DOE seizes $21 million from electric car company Fisker
Fisker failed to make a $10 million payment on its loan that it received under the Advanced Technology Vehicles Manufacturing Loan Program
Fisker Automotive, an electric vehicle manufacturer that has collected some $192 million in federal loan support, had to relinquish some $21 million of that amount back to the Department of Energy (DOE).
Fisker failed to make a $10 million payment on its loan that it received under the Advanced Technology Vehicles Manufacturing Loan Program. The government is still owed $171 million from Fisker.
Representatives of the DOE said the money was seized because of Fisker's financial troubles and the failure to make payments on its loan. Fisker laid off three-fourths of its workforce in April and could soon file for bankruptcy without a buyer or some form of cash infusion from elsewhere.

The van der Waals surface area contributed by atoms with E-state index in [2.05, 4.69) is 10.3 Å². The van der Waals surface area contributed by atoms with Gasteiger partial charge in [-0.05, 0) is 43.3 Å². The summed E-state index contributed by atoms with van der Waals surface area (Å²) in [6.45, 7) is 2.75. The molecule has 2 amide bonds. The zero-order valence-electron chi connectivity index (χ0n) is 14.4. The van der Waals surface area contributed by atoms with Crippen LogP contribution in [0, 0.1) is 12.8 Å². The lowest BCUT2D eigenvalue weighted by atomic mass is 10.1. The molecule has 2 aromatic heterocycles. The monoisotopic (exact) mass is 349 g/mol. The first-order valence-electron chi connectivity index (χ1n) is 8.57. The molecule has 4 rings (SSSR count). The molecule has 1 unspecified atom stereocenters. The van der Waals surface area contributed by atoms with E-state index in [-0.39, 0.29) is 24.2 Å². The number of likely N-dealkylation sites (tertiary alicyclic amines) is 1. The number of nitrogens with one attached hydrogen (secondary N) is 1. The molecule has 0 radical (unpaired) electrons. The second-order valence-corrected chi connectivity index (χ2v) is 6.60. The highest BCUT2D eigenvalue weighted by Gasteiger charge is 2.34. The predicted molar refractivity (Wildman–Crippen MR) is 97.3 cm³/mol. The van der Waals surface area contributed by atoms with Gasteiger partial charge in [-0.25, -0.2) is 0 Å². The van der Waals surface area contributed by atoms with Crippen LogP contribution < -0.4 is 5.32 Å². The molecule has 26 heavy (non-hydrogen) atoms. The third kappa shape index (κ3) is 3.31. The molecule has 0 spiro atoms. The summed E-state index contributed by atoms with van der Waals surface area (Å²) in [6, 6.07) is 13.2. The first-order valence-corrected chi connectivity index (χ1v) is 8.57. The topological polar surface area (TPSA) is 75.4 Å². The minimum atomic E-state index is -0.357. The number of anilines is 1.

In 2009, Fisker won about $529 million in DOE loan funding to make plug-in hybrid electric vehicles at a disused General Motors plant in Wilmington, Delaware. By February 2012, Fisker had established 45 dealerships in the U.S. and three in Canada.
Fisker's money troubles could be a fresh scandal for the DOE's loan guarantee program. House Republicans have already scheduled a hearing on the subject, titled "Examining the Department of Energy's Bad Bet on Fisker Automotive."
Fisker was founded in August 2007 by Henrik Fisker. The company has its headquarters in Anaheim, California.
Fisker's product rollouts were complicated by the bankruptcy of another former DOE beneficiary, A123 Systems, which made the batteries for Fisker plug-in vehicles.